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Pork rost result

Uncle DaveUncle Dave Posts: 54
edited November -1 in EggHead Forum
I don't know if this is a failure or not. Went by my BGE dealer. Ask about a boneless pork roast 3.5 lb. This was there instruction.After using the ultimate roast rub put it in a vrack direct dont allow the temp to rise above 250. Go 2 1/2 hrs then wrap in foil shut down the egg and go to bed. I did this. Did the foil about 1;30 am shut daisy down and left mabe 1/32 crack in bottom. At seven the foil came off and it smelled great looked great but when I took my electric knife to it it fell apart. It was standing in juice in the foil. It is so dry there is no way to eat it without some sauce. My wife stubbles out of bed from the smell and says taste great but pork roast is always dry . Is it always dry??? This almost like too done it crumbles. I know some will be shaking their heads at this post but I'm still only 3 weeks old with the egg. Comments appreciated. Uncle Dave

Comments

  • Uncle Dave,
    I am sure you'll here from other forum regulars, but your dealer didn't know what he was talking about! To put it mildly! Please e-mail me and I'll give you the step by step procedures my kids and others have used since getting their Eggs. Dry pork roast is not a thing to expect from the Egg!!![p]Dr. Chicken

  • JJJJ Posts: 951
    Uncle Dave,
    Stick with this forum for assistance in your cooking endeavors. BGE dealers try hard but are not as knowledgeable in the use and the capabilities of the EGG. Bottom line, your roast was way over cooked. Many on this forum, ie: Mr. Toad, YB, NB and many many others have cooked pork roast with the result being a tender and moist roast.

  • SpinSpin Posts: 1,375
    Uncle Dave,[p]You actually braised the meal, rather than roasted it. Braising is slow cooking in a liquid to keep the meal moist while allowing time for the temperature to break down and tenderize the meat. A pork roast is not a very good candidate for braising and doesn't benefit from a long cook.[p]Roasting is done at temps of about 300-400°F with the intent to continue this temp to meat doneness (usually to a certain internal temp).[p]Pork roasted to 135-140°F internal temp, will be tender and juicy, with just a hint of pink. The cook can be done directly on the grill (turning occassionally), in a v-rack (turning occassionally), or over a drip pan (no turning necessary). The meat is not covered and cooks at about 15 min/lb.[p]Spin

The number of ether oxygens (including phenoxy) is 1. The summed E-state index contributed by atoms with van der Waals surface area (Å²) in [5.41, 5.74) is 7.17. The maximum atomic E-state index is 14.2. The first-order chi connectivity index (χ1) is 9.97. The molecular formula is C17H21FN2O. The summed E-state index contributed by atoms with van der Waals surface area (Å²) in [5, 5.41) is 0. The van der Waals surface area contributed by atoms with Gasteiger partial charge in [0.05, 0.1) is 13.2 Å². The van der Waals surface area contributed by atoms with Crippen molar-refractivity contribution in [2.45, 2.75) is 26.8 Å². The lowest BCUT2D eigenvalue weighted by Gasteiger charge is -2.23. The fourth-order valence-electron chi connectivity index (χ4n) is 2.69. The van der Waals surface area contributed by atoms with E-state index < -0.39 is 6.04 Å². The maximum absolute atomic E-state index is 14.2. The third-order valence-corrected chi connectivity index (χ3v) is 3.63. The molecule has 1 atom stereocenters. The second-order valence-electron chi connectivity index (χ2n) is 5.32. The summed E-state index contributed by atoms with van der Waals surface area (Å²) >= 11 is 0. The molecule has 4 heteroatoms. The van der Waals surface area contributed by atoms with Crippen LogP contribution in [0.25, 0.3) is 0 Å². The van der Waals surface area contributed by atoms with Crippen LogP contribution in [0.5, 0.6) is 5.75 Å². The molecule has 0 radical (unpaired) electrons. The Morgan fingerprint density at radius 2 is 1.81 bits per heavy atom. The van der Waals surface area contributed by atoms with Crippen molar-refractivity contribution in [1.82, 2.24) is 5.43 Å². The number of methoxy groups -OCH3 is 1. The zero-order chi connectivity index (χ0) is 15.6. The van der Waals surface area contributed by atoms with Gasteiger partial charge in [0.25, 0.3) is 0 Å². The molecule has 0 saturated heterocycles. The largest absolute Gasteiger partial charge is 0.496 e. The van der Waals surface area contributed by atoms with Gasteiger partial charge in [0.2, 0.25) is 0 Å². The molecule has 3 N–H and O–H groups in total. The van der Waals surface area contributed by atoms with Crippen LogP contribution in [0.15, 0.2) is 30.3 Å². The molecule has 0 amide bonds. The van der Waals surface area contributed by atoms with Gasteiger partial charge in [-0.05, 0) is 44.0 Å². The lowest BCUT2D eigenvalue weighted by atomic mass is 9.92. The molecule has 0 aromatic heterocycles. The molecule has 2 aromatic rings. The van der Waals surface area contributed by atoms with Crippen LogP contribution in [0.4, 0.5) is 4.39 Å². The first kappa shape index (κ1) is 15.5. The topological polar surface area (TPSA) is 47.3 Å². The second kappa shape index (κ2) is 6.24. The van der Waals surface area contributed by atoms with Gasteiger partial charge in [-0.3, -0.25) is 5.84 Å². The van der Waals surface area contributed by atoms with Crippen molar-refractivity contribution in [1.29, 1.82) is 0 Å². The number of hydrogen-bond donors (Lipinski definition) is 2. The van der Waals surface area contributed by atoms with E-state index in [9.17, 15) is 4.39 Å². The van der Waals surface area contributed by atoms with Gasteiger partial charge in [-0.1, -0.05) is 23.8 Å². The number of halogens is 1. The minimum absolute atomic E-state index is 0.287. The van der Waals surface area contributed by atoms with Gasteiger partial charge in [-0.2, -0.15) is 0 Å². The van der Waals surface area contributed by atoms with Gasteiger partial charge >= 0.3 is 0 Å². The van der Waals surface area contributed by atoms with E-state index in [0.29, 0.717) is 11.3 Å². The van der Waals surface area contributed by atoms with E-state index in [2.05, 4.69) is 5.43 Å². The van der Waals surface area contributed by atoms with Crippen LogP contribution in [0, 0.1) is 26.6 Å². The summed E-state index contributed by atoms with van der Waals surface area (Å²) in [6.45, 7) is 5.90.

• JJ, funny you should mention that...
    The dealer I got my egg from offered me some recipes along with the egg.......I was flipping through the selection and was pleasently suprised to see that a number of them were printouts from here on the forum....[p]Roger!

  • Char-WoodyChar-Woody Posts: 2,642
    Roger,
    I agree with everyone on this thread..No need to foil wrap the roast during the cook, only when you have finished it in the BGE..then if you want to exercise a foil wrap allow the roast to rise a bit and finish cook in the foil, its o.k. on a platter on the table..You can save those juices in the foil for gravies if you wish..!
    There is one nice thing about the forum, if there is a old recipe that can be improved upon, someone will do it. No disgrace to the original, and cheers for the improvement.
    The only thing I lean heavily upon foil for is those really tough beef roast cuts.
    C~W[p]

  • Uncle Dave,[p]In your post further down, you said you were cooking a butt, and that's what my reply to you was based on. If you had a loin roast, it's a very different ballgame, and Spin's advice to cook to an interal temp of 140 is good. I do cook mine at a lower cooker temp (about 275), but the technique is the same.[p]Lee

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